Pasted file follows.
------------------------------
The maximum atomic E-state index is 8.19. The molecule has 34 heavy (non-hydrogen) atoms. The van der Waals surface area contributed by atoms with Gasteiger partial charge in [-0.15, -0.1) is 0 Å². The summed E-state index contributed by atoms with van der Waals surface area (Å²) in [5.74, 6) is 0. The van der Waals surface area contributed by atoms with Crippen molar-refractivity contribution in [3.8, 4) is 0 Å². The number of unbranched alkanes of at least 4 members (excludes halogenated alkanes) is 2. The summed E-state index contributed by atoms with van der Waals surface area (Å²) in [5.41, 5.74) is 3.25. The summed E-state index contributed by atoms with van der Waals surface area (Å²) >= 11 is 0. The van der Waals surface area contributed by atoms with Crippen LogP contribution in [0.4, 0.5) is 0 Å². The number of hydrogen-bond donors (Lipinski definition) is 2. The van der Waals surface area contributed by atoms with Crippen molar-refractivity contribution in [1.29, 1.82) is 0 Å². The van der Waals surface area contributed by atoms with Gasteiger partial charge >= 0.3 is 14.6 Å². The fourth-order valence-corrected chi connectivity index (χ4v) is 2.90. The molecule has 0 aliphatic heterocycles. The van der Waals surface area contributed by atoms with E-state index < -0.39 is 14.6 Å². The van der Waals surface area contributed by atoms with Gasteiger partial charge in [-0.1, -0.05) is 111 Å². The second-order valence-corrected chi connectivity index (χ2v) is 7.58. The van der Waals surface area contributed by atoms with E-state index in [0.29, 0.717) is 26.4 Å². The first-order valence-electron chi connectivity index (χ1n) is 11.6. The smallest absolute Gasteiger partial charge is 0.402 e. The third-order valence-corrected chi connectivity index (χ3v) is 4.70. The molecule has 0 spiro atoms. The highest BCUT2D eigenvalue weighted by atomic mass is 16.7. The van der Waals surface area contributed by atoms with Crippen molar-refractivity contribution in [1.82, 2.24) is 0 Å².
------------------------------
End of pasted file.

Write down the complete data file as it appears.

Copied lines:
The maximum atomic E-state index is 8.19. The molecule has 34 heavy (non-hydrogen) atoms. The van der Waals surface area contributed by atoms with Gasteiger partial charge in [-0.15, -0.1) is 0 Å². The summed E-state index contributed by atoms with van der Waals surface area (Å²) in [5.74, 6) is 0. The van der Waals surface area contributed by atoms with Crippen molar-refractivity contribution in [3.8, 4) is 0 Å². The number of unbranched alkanes of at least 4 members (excludes halogenated alkanes) is 2. The summed E-state index contributed by atoms with van der Waals surface area (Å²) in [5.41, 5.74) is 3.25. The summed E-state index contributed by atoms with van der Waals surface area (Å²) >= 11 is 0. The van der Waals surface area contributed by atoms with Crippen LogP contribution in [0.4, 0.5) is 0 Å². The number of hydrogen-bond donors (Lipinski definition) is 2. The van der Waals surface area contributed by atoms with Crippen molar-refractivity contribution in [1.29, 1.82) is 0 Å². The van der Waals surface area contributed by atoms with Gasteiger partial charge >= 0.3 is 14.6 Å². The fourth-order valence-corrected chi connectivity index (χ4v) is 2.90. The molecule has 0 aliphatic heterocycles. The van der Waals surface area contributed by atoms with E-state index < -0.39 is 14.6 Å². The van der Waals surface area contributed by atoms with Gasteiger partial charge in [-0.1, -0.05) is 111 Å². The second-order valence-corrected chi connectivity index (χ2v) is 7.58. The van der Waals surface area contributed by atoms with E-state index in [0.29, 0.717) is 26.4 Å². The first-order valence-electron chi connectivity index (χ1n) is 11.6. The smallest absolute Gasteiger partial charge is 0.402 e. The third-order valence-corrected chi connectivity index (χ3v) is 4.70. The molecule has 0 spiro atoms. The highest BCUT2D eigenvalue weighted by atomic mass is 16.7. The van der Waals surface area contributed by atoms with Crippen molar-refractivity contribution in [1.82, 2.24) is 0 Å².